All elements of the first United Launch Alliance (ULA) Vulcan Centaur rocket have arrived at Cape Canaveral to begin processing towards the inaugural test flight of ULA’s next generation rocket.
Hardware was transported from ULA's production factory in Decatur, Alabama, to the Florida launch site aboard the latest voyage of the R/S RocketShip. The vessel docked at Port Canaveral on Jan. 21 and was unloaded on Jan. 22.
The first flight items shipped include the Vulcan booster first stage interstage adapter and Centaur V upper stage. The hardware was transferred from RocketShip to ULA facilities at Cape Canaveral for post-arrival inspections and the start of launch preparations.
The booster measures 109.2 feet (33.3 meters) in length and 17.7 feet (5.4 meters) in diameter. Made of internal orthogrid aluminum construction to create a structurally stable stage, it is equipped with two BE-4 main engines, each producing approximately 550,000 pounds (2.45 mega-Newtons) of thrust to lift Vulcan out of the atmosphere on the way to orbit.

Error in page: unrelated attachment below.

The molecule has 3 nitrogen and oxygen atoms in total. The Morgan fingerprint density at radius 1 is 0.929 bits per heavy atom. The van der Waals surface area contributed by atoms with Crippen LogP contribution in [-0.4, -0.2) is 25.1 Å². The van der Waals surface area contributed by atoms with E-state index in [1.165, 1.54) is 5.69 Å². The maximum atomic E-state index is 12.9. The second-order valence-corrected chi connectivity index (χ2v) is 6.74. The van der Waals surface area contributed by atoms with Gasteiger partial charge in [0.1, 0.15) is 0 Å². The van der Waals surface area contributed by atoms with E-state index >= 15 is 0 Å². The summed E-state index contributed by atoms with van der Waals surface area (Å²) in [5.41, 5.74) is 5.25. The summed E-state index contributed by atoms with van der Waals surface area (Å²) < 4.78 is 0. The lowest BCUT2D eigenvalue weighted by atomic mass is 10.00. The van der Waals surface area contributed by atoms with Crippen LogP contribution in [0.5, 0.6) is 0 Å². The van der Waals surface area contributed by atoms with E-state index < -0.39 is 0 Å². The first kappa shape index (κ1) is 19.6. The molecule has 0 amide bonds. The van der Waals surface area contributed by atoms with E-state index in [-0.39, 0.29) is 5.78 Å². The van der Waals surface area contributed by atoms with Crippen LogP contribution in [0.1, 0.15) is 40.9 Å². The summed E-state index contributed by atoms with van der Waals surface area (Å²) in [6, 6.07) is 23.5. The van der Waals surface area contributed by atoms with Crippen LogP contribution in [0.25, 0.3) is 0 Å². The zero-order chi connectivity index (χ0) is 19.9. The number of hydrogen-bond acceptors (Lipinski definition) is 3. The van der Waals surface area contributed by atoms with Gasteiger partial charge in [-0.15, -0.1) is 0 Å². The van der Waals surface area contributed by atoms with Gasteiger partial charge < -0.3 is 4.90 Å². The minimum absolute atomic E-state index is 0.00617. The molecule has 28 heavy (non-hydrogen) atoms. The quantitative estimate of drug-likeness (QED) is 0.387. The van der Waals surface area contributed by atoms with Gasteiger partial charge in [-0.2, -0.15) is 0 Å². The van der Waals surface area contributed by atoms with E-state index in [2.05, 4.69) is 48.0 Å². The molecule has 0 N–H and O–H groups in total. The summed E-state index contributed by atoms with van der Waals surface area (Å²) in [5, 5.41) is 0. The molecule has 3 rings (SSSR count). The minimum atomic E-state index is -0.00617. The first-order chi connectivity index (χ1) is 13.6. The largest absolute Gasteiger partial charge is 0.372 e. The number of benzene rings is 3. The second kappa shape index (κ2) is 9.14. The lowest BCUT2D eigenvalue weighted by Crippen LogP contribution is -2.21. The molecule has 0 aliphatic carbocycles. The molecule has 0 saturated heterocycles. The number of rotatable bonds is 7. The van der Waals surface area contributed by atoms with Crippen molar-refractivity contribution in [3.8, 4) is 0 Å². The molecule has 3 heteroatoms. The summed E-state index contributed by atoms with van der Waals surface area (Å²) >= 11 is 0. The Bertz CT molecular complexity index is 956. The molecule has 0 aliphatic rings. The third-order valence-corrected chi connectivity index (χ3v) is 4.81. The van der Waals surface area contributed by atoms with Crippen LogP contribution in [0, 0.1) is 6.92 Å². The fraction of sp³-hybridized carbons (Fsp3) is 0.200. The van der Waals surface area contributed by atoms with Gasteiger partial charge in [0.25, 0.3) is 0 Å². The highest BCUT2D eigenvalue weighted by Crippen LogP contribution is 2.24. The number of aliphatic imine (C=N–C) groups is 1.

Centaur V, with its pressure-stabilized stainless-steel tanks, is 38.5 feet (11.7 meters) in length and 17.7 feet (5.4 meters) in diameter. The cryogenic stage features two RL10C-1-1A engines, each producing 23,825 pounds (106 kilo-Newtons) of thrust to deliver the inaugural flight payloads to three different orbits: low Earth orbit, a high-energy orbit at nearly lunar distance, and an Earth escape orbit into interplanetary space.
The Certification-1 (Cert-1) launch will deliver two Project Kuiper demonstration satellites into low Earth orbit, place the Astrobotic Peregrine commercial lunar lander in a highly elliptical orbit more than 225,000 miles (360,000 km) above Earth to intercept the Moon, and carry a Celestis Memorial Spaceflight Payload beyond the Earth-Moon system to orbit the Sun forever.
Vulcan makes access to space more affordable by taking advantage of new manufacturing technologies and streamlined processes. This new all-American rocket brings new opportunities in space and more capabilities on Earth.
Countdown to Vulcan webpage for more info
See more photos in our Cert-1 album